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What Do We Know About the First 3D-Printed House Inaugurated in Germany?

Published on August 5, 2021 by Madeleine P.
3D-Printed House Germany

Recently, the first 3D-printed house in Germany was officially inaugurated and has been the talk of the town ever since. This is because the 160-square-meter building is not only an architectural sensation, but has already been awarded the “German Innovation Award” 2021. The single-family house was created using concrete 3D printing and is intended to prove that the technology has reached market maturity. So we decided to take a closer look at the creation of the house from the 3D printing technologies and printer used to its unique design.

Already the exterior facade clearly stands out from the other buildings in the city: the individual concrete layers of the additively manufactured single-family house are clearly recognizable, the shape of the home round instead of angular. The building was planned by the regional architectural office Mense-Korte, and the PERI Group finally turned the plan into reality under Hous3Druck. After around 8 months, all those involved are pleased with the completion of the pilot project and agreed that it heralds a new era. After all, concrete 3D printing is set to become a permanent feature of the construction industry and the 3D-printed house in Beckum, Germany is a great example of the feasibility of such projects, along with some of the others we have seen this year including SQ4D listing the first 3D-printed home in the United States or the first 3D-printed home on Airbnb.

3D-Printed House Germany

The chimney inside the residential building was also created layer by layer (photo credits: Robert Szkudlarek)

If you take a look at the interior of the house, you will notice that here, too, the gray concrete layers and round shapes dominate. In the rooms there are also other highlights made of concrete, such as the fireplace or the bathtub. Lisa-Maria Hanhues, the future owner of the house, is planning to move in in 2023. Until then, the building in Beckum will serve as a show house. Hanhues is the sister of the managing partner of Hous3Druck and noted at the inauguration of her new home, “I’m pleasantly surprised that you can find so much space for furniture despite the curves.” In addition to the unusual flair, the house offers other pluses: it is as a smarthome, wherein the temperature is regulated by means of a geothermal heat pump, and all functions can be carried out at the touch of a button.

PERI relies on the fastest 3D concrete printer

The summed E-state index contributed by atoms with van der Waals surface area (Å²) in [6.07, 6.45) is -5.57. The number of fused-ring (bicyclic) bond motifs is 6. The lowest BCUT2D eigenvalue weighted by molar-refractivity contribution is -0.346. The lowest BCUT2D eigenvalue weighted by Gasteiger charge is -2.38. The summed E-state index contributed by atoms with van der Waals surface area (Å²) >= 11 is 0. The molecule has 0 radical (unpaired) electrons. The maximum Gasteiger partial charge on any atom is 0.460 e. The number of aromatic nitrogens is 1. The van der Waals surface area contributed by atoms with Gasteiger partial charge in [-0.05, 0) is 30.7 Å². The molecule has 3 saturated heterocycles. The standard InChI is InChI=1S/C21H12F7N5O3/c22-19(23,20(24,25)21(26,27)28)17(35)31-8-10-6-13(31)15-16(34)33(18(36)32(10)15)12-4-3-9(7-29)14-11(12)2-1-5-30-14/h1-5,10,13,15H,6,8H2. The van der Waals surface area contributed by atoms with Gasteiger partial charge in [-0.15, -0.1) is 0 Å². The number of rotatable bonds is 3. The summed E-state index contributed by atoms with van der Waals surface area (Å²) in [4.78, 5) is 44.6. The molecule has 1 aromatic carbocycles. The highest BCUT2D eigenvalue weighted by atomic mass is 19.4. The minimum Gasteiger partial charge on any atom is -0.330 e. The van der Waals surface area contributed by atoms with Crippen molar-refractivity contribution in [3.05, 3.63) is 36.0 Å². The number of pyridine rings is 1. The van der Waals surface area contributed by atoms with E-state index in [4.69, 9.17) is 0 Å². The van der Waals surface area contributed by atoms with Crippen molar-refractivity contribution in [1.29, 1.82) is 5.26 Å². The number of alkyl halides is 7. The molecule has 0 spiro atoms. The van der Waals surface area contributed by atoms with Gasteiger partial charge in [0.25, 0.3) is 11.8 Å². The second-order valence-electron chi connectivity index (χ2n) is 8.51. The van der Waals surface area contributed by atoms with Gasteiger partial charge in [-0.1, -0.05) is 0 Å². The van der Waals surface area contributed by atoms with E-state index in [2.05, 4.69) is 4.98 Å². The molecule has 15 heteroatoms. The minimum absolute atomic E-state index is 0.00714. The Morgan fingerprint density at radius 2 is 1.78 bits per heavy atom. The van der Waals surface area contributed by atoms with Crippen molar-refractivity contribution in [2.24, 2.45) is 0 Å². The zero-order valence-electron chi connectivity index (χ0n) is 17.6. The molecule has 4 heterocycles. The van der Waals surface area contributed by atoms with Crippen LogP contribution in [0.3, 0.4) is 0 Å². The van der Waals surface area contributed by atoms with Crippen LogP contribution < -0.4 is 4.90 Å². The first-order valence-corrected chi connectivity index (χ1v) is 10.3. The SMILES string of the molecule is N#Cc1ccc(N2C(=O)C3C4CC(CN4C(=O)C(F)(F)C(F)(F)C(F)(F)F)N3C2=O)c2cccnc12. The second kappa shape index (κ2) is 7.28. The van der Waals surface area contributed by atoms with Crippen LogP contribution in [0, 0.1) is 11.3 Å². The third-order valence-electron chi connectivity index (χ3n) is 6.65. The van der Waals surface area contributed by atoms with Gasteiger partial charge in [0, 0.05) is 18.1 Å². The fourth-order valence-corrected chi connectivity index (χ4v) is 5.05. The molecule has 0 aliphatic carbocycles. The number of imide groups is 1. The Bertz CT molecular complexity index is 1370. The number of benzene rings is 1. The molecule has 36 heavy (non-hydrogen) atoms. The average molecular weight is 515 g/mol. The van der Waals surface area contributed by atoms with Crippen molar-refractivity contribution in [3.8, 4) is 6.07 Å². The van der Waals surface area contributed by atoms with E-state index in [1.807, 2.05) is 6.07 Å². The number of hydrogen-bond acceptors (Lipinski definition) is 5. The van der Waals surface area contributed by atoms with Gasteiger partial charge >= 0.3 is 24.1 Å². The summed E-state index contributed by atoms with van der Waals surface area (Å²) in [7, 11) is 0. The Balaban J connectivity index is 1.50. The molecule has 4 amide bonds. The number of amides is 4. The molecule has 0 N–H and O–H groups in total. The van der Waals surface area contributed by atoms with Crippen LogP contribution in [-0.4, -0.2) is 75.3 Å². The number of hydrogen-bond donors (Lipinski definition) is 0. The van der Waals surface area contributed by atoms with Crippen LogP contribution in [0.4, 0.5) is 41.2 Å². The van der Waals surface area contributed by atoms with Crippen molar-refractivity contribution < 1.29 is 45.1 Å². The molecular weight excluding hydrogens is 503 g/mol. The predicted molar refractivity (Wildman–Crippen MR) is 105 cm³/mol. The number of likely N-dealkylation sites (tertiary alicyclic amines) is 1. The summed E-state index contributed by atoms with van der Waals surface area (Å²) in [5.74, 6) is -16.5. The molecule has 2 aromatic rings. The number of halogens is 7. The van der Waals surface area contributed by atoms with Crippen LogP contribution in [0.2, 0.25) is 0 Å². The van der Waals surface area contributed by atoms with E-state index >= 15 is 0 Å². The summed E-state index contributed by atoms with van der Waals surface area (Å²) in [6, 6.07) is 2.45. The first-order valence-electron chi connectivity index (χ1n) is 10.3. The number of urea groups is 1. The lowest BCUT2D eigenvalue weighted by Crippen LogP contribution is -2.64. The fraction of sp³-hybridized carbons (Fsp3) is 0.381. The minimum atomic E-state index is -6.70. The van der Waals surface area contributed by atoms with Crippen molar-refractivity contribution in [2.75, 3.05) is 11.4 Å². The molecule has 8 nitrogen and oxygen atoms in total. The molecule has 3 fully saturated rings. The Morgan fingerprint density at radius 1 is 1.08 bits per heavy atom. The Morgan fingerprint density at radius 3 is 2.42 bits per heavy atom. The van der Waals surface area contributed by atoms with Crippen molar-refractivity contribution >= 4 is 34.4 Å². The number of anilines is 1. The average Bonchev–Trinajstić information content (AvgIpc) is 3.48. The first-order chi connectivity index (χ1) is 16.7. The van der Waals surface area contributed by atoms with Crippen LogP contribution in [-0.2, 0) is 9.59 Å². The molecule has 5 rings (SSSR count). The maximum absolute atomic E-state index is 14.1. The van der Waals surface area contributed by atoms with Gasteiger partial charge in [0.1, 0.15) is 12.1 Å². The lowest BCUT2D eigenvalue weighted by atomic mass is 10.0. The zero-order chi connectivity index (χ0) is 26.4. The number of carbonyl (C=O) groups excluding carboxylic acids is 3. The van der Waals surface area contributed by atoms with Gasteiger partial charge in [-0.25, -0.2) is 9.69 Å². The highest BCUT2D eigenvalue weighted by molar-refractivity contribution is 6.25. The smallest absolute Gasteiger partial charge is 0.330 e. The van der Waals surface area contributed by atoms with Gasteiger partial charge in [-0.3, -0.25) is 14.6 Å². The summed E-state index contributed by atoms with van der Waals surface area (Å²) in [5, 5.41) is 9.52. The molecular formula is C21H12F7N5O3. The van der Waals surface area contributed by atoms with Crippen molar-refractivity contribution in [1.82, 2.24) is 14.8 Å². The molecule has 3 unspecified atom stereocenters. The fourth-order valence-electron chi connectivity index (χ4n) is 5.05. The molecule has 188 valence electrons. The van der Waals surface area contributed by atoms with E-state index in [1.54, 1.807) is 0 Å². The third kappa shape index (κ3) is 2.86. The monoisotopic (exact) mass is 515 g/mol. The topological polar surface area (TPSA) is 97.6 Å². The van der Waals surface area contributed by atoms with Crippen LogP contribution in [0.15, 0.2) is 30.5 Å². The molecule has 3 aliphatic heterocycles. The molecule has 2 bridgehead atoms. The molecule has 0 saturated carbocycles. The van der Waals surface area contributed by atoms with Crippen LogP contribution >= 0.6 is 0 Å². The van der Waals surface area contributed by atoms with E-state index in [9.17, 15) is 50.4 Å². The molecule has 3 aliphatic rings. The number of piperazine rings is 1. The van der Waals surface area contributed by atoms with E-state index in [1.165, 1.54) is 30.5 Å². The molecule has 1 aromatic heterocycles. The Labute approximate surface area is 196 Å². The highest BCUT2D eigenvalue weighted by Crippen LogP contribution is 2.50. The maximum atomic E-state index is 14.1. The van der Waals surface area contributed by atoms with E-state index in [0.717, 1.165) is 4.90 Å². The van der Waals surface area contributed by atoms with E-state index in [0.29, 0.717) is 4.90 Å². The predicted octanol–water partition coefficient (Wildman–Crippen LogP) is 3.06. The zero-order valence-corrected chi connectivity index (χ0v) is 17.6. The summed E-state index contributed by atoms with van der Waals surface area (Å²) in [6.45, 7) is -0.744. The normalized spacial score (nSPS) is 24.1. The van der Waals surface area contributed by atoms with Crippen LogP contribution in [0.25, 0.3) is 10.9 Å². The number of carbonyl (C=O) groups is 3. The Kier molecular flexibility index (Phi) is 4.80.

A BOD2 from the Danish manufacturer COBOD was used for the printing process of the two floors, each of which has a living area of over 80 square meters.  According to PERI, this is a gantry printer that carries out a movement of the print head over 3 axes on a permanently installed metal frame. The material used was “i.tech 3D”, which was specially developed by HeidelbergCement for 3D printing and is compatible with the BOD2. According to PERI, the BOD2 creates 1m of concrete per second, making it the fastest 3D concrete printer on the market. For example, printing a double-skin wall takes 5 minutes per square meter.

Gray in gray in the modern bathroom of the house (photo credits: Robert Szkudlarek)

The fact that additive manufacturing is increasingly gaining acceptance as a pioneering technology in the construction industry is also reflected in the fact that the project in North Rhine-Westphalia was supported with 200,000 euros from the state’s Innovative Construction funding program. At the opening ceremony of the 3D printing house, the responsible minister Ina Scharrenbach (CDU) is certain that this project will be followed by other innovative projects, stating, “With the first 3-D printed residential building in Germany, positive pressure is being generated in the construction industry: for innovative construction with new technologies, for greater attractiveness in construction professions and for modern architecture with new styles. Now we need to gain experience with the building and establish the manufacturing process on the market, because only more housing provides affordable rents.” Among other things, the state intends to use the funds to further advance innovative technologies for the creation of living space. You can find out more in the video below or in the press release HERE.

What do you think of the inauguration of the first 3D-printed house in Germany? Are there any 3D-printed houses in your country? Let us know in a comment below or on our Facebook and Twitter pages. Don’t forget to sign up for our free weekly newsletter, with all the latest news in 3D printing delivered straight to your inbox!

*Thumbnail Photo Credits: Robert Szkudlarek

One comment

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  1. just curious about the construction materials are such an eco-friendly concept. Is it possible to make an algae brick into the building parts as breath materials for people living in a good environment? Just thinking. We are a leading manufacturer of microalgae in China and mainly are producing food grade. But we have an industrial grade and it could able to try to make this kind of construction materials in 3D printing.

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